Cambridge Folk Festival is an institution, of that there is no doubt. Although it has grown in size and form steadily year on year since its first year in 1965, it still retains the general ethos of a loose, relaxed festival scene. That is the appeal, along with an increasingly diverse and changing musical line-up that turn up to perform each year.
The festival, set on the grounds of the scenic Cherry Hinton Hall, had all of the usual accoutrements one would expect-rain sodden campers, an abundance of pricey food and merchandise stalls, crafty and enlightening workshops for one and all, and let’s not forget the people wearing absurd hats for no apparent reason. But, speaking in music terms, the festival grows ever more varied and yet still retains said laid-back vibe.
This year was no different. Despite an extremely undo amount of rain from evening one, the festival meandered on, if a little wet and cold around the edges (and through the middle as well!). Thursday evening we caught River Matthews’ set in The Club Tent and were blown away, as expected. I had interviewed him just before he went on and he was disarmingly easy in nature which spoke to his innate charm. But, to say he is a talented performer is a vast understatement. Playing solely with his acoustic guitar and a voice like a luscious, languid dream that both relaxes and reinvigorates, it was a performance not to be missed. You could hear the crowd commenting on the brilliance of his set as they huddled under hoods and umbrellas when they exited the tent.
We decided to return on Friday evening rather than the afternoon, hopeful the rain would abate and the mud would at least start to congeal rather than having to endure its molten state. We couldn’t face being in the rain for the duration of the day and the night as well so opted for a later arrival. We found our way to Stage 1 to see twin sister country duo, Ward Thomas. It was, admittedly, a must-see for me as I’m a big fan and can say they didn’t disappoint. The production is slick and tight with the backing band in all black to keep focus up front, a slightly too organised arrangement for some people’s taste I’m sure. However, I found their killer harmonies and perfect syncopation an identical sound to their album signalling their obvious talent and aptitude, should any ever question it. Their lyrics and music are so poetic, often lofty, and made for lovely lovers so I get that it’s not everyone’s taste but for me, they are an accomplished pair of artists to admire in my estimation.
Two other acts we didn’t get to see that we heard from other more intrepid attendees that were stand out acts were Cara Dillon on Friday and Robert Vincent on Saturday night. I am sorry I missed them to be honest, because we did intend to try and catch them but the weather got the best of us in the end.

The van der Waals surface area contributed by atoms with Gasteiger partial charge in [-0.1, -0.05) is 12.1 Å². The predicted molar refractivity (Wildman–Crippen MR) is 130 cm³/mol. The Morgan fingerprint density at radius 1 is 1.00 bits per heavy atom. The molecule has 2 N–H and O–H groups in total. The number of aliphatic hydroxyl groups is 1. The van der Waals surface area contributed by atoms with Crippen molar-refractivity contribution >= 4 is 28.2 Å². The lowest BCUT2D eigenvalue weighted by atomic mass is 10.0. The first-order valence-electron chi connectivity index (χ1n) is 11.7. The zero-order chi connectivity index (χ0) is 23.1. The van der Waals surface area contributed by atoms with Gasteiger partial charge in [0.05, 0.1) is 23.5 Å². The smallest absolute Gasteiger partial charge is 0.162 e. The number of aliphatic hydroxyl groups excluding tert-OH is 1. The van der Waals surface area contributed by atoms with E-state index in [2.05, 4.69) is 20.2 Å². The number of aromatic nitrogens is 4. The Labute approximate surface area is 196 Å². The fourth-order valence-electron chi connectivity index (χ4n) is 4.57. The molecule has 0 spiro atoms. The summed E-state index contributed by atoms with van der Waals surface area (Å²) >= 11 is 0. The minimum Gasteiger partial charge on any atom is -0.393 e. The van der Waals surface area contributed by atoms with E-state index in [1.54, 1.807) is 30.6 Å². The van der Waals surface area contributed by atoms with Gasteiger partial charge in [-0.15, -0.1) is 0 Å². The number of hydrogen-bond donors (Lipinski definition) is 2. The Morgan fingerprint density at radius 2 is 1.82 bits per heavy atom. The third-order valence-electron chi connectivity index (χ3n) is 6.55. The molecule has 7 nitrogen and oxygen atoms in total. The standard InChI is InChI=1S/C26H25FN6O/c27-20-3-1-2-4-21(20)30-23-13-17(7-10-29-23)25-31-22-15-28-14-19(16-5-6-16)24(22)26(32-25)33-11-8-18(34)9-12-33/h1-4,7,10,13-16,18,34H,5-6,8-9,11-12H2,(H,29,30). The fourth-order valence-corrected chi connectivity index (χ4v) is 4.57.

The headliner that night, and a big nod to the equality of the festival’s intention, was the Indigo Girls. Despite the rain and growing swamp that the Stage 1 area turned into, the crowd never waivered on sticking it out-all very British spirit about it indeed!
Day three on Saturday, deluge again and tacky wet festival gear adorned, we trotted off later in the evening to avoid an overabundance of messy, slightly miserable conditions, as we did the day previous. We managed to see Frank Turner and The Sleeping Souls followed by the headline act Skerryvore, on the main stage.
Turner has performed at the festival in years past and was a true crowd pleaser and given the state of the weather and subsequent effect on the festival grounds, he and his band were going to have to be otherwise there would have been a mass exit. But, he had everyone dancing and singing along and forgetting the wet for a time and making the best of soggy situation.
Skerryvore, a Scottish Celtic Rock/Folk band, had an immediate response from the first note and were a rousing, strong finish for the Saturday night closing slot. There were eight members on stage and an impressive amount of various instruments so the wall of sound, in the best way, hit hard. Every song was quite lively (as a lot of Celtic music is really), highly accomplished and polished in delivery. They were humble yet thankful to be there as they commented a few times. They were the kind of band I would expect to hear as a headliner for a folk festival and Skerryvore was certainly what the crowd wanted to be sure.
The last day the blessed sun finally made an appearance (until the evening at least!) and gave a reprieve to the growing quagmire that had developed over the three sloppy days prior. We hustled over to The Den where up and coming acts are showcased to see Sam Gleaves, an Appalachian folk singer/songwriter. His performance was inviting and captivating in the simplistic beauty of the songs. And, his musicianship was nothing but impressive. His set was easy on the ears and accompanied the lovely sunny Sunday afternoon feel. I interviewed him after his set and found him equally engaging and down to earth which married up with his stage presence and endeared him all the more.
We later heard Jon Cleary on the mainstage who was divine on the piano with true blues in his vocals, which was a refreshing sound. But, when things turned damp again, we decided against staying any later.
But, despite the weather’s attempt to dampen the jollity, pun intended, the weekend was nonetheless enjoyable if not dry. And, the musical entertainment did not disappoint. This is a festival I definitely want to attend again, sans rain next year please.
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